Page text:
| (Photo courtesy of Kristin
Kristin Davis is a fan of hedge funds and not merely because
some managers used to patronize her stable of escorts. Davis,
who counted elite athletes and former Governor Eliott Spitzer
as clients of her profitable prostitution ring, got her start
in the back office of a California hedge fund.
The Anti Prohibition party nominee’s platform
centers on legalizing marijuana,
prostitution, casino gambling and gay marriage, but
she’s also got some concrete policy proposals for
keeping hedge funds in New York.
That comes from nearly a decade working in the hedge fund
industry. Davis started her career at Brookhaven Capital
Management, a now-closed Menlo Park, Calif.-based fund. She
began in 1994 in an administrative position and says she worked
her way up over six years to controller at the age of 25 (a
former Brookhaven executive confirmed her employment, calling
her a "quick learner" and "very entrepreneurial").
Next, Davis did back-office support—regulatory
filings, net asset value calculations, processing
securities—for hedge funds at third-party
administrators Conifer Securities (a spokesman for Conifer
confirmed only that Davis worked at the company from February
2002 to March 2003) and Hemisphere Management, where she says
she was vice president of operations in charge of a staff of 40
in the firm’s Boston office, which could not
immediately be verified.
AR recently asked Davis, who was convicted of
promoting prostitution and served four months on
Riker’s Island, about her hedge fund experience
and how she’d use it as governor.
AR: How would your hedge fund experience help
you to run New York State?
KD: My hedge fund experience most definitely helped prepare me
for everything I've encountered in life. My first employer was
great, but also very tough, which gave me a strong work ethic.
If I was off even a basis point in our monthly accounting, I
had to search through millions of trades—and
dollars—to find the discrepancy.
My boss used to say "under promise, over deliver." I carry that
saying with me now because most people underestimate me because
of the way I look, and I realize it makes it easy to over
deliver since the expectations are low.
I also went through bankruptcy with Brookhaven and worked with
the firm to try and save it, so I understand how to deal with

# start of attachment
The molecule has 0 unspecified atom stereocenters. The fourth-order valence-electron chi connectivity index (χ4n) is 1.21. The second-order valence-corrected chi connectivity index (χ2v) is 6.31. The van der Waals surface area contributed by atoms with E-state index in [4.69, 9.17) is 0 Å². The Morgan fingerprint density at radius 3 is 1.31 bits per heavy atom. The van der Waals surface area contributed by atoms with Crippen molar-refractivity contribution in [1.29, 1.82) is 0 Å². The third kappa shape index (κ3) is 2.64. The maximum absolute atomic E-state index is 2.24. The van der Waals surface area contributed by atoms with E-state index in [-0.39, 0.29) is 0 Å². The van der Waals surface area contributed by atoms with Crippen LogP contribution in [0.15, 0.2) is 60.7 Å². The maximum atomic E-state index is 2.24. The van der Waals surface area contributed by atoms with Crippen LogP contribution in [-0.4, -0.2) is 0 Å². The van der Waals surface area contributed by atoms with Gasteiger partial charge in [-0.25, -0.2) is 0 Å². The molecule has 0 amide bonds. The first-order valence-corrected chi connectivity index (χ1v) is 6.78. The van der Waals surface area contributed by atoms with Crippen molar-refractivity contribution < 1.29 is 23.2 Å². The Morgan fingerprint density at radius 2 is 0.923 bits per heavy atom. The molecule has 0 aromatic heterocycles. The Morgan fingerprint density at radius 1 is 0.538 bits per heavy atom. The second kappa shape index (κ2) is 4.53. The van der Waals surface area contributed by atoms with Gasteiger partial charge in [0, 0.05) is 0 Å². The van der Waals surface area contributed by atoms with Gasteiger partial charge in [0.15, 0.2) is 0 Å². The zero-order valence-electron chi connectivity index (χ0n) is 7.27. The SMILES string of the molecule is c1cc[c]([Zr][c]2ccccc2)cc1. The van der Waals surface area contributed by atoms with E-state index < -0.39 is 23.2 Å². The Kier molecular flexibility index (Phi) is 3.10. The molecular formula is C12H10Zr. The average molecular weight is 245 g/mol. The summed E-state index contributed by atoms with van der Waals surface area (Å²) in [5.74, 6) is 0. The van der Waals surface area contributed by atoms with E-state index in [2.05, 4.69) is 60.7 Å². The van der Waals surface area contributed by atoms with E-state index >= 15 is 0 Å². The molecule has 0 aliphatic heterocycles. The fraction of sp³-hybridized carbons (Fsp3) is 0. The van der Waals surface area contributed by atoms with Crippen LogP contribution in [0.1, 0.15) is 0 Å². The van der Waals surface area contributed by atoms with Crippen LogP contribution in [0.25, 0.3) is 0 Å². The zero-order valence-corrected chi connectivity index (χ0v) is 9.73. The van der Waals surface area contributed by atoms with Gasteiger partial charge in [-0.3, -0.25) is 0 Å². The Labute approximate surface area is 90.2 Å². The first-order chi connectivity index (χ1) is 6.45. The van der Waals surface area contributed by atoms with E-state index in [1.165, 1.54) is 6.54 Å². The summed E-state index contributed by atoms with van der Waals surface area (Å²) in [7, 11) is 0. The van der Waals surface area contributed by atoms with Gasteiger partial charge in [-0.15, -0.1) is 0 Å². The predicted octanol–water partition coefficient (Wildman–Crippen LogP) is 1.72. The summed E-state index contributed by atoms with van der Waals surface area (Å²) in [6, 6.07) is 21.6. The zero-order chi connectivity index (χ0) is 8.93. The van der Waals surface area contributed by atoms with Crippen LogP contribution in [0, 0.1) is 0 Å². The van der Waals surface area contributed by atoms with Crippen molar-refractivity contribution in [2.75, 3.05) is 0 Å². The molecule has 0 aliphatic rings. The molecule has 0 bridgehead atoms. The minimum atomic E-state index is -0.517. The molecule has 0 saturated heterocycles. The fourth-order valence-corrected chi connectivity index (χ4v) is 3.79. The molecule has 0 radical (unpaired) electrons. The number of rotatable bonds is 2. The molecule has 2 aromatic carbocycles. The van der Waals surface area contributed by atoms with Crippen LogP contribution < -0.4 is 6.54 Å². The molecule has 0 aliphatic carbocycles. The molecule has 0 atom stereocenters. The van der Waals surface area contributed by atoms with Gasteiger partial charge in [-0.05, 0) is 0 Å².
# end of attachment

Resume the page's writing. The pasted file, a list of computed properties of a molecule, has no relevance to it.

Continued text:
companies in crisis.
Lastly, I've also worked with portfolio managers whose egos
won't allow them to dump failing stocks or to change their
trading strategy and I understand how pride and ego need to be
taken out of the equation when running a business.
If governor, how would you manage the state pension
system? Would you allocate more to hedge funds?
If elected, I would move the state pension to be directed by a
board of trustees rather than the current system where all
investment decisions are made by the comptroller. Having one
man in charge of billions of dollars invites corruption. I
favor a diversified portfolio with hedge fund products
How would you approach hedge fund
I am opposed to higher levels of taxation. I oppose the stock
transfer tax as well as the New York City tax. The New York
City tax specifically has forced many hedge fund managers to
relocate outside the state to areas like Stamford,
New York City has a separate income tax in addition to New York
State income tax. This can be up to 3.6%, which has driven a
number of hedge funds out of the city (and state) to areas that
don't have this additional tax. I don't think businesses should
be penalized (from a tax perspective) for doing business within
I favor repealing that tax to attract funds to come back to the
city and generate revenues for the state. I also favor cutting
the state corporate tax rate in half to stimulate
economic growth. Lowering the taxes would allow companies to
expand as they will have more capital. This is simple
Are the new SEC/state registration and disclosure rules
I cannot assess the SEC rules right now because I don't think
they are properly being enforced. We need to enforce the rules
we have, and then examine them to see if they are
Should hedge funds be allowed to market
Yes, hedge funds should be allowed to market themselves. Like
any other investment vehicle, hedge funds deserve the same
right to market. Now that hedge funds need to register with the
SEC, they should be allowed to market themselves.
Did clients of your escort service include hedge fund
Yes, my agency had many hedge fund clients. I spoke with a many
of them on the phone when I booked their appointments. I talked
shop with them and a few of them offered me jobs at their
firms. I told them they couldn't afford me.